©IDG Communications, Inc. Photo contributed by Matthew Mikaelian.
THE campaign to defang the “Do Not Track” movement began late last month.
Do Not Track mechanisms are features on browsers — like Mozilla’s Firefox — that give consumers the option of sending out digital signals asking companies to stop collecting information about their online activities for purposes of targeted advertising.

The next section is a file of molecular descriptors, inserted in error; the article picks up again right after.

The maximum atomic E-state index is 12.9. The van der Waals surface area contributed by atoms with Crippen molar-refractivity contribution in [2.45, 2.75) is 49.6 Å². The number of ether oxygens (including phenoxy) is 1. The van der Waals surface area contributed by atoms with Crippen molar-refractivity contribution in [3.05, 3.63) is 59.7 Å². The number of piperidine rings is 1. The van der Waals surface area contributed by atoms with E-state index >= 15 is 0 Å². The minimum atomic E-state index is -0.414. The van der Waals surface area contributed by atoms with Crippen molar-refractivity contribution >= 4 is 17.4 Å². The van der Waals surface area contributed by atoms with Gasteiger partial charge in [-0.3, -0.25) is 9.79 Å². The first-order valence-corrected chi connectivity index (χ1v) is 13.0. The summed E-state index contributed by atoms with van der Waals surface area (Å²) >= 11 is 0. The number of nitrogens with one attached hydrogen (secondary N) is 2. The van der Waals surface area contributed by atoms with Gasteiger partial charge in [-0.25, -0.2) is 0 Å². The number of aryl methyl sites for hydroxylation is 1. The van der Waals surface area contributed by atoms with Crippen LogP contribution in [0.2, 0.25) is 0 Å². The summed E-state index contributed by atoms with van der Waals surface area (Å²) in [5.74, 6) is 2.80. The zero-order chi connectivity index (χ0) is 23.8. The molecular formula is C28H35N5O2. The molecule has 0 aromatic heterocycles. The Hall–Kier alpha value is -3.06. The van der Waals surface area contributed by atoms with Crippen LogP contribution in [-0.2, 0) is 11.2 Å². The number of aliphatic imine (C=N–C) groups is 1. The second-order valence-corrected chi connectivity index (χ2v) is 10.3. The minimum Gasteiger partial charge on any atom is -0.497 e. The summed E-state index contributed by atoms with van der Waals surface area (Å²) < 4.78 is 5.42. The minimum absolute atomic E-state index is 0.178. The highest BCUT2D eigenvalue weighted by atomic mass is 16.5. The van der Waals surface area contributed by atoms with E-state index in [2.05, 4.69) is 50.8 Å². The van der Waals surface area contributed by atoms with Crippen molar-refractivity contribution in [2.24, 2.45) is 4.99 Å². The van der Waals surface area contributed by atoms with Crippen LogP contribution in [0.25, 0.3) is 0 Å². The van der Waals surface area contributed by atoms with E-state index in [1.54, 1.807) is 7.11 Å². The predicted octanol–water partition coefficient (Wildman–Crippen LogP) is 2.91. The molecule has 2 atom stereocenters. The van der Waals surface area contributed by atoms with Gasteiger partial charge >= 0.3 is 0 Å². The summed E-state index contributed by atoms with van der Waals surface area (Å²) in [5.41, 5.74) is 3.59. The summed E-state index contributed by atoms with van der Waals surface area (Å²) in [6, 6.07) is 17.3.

First came a stern letter from nine members of the House of Representatives to the Federal Trade Commission, questioning its involvement with an international group called the World Wide Web Consortium, or W3C, which is trying to work out global standards for the don’t-track-me features. The legislators said they were concerned that these options for consumers might restrict “the flow of data at the heart of the Internet’s success.”